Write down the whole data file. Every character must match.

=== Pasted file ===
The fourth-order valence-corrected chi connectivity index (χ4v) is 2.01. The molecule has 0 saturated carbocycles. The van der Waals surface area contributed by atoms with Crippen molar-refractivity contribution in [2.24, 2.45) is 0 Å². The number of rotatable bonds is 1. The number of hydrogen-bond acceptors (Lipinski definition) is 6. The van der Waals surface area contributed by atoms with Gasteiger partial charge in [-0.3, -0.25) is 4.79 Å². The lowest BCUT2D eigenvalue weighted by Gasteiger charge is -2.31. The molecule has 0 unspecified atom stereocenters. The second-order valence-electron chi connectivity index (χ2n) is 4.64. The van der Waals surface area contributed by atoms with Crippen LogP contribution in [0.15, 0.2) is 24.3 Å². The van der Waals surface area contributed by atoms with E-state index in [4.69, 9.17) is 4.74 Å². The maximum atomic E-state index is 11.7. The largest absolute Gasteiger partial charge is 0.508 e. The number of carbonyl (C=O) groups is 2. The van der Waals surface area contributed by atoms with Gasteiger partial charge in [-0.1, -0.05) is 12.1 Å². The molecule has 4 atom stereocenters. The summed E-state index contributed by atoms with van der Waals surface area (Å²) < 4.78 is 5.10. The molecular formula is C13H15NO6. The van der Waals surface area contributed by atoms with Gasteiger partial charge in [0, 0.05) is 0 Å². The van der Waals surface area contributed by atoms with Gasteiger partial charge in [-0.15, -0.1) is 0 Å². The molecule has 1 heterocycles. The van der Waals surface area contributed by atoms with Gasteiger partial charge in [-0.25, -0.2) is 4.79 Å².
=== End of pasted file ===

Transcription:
The fourth-order valence-corrected chi connectivity index (χ4v) is 2.01. The molecule has 0 saturated carbocycles. The van der Waals surface area contributed by atoms with Crippen molar-refractivity contribution in [2.24, 2.45) is 0 Å². The number of rotatable bonds is 1. The number of hydrogen-bond acceptors (Lipinski definition) is 6. The van der Waals surface area contributed by atoms with Gasteiger partial charge in [-0.3, -0.25) is 4.79 Å². The lowest BCUT2D eigenvalue weighted by Gasteiger charge is -2.31. The molecule has 0 unspecified atom stereocenters. The second-order valence-electron chi connectivity index (χ2n) is 4.64. The van der Waals surface area contributed by atoms with Crippen LogP contribution in [0.15, 0.2) is 24.3 Å². The van der Waals surface area contributed by atoms with E-state index in [4.69, 9.17) is 4.74 Å². The maximum atomic E-state index is 11.7. The largest absolute Gasteiger partial charge is 0.508 e. The number of carbonyl (C=O) groups is 2. The van der Waals surface area contributed by atoms with Gasteiger partial charge in [-0.1, -0.05) is 12.1 Å². The molecule has 4 atom stereocenters. The summed E-state index contributed by atoms with van der Waals surface area (Å²) < 4.78 is 5.10. The molecular formula is C13H15NO6. The van der Waals surface area contributed by atoms with Gasteiger partial charge in [0, 0.05) is 0 Å². The van der Waals surface area contributed by atoms with Gasteiger partial charge in [-0.15, -0.1) is 0 Å². The molecule has 1 heterocycles. The van der Waals surface area contributed by atoms with Gasteiger partial charge in [-0.25, -0.2) is 4.79 Å².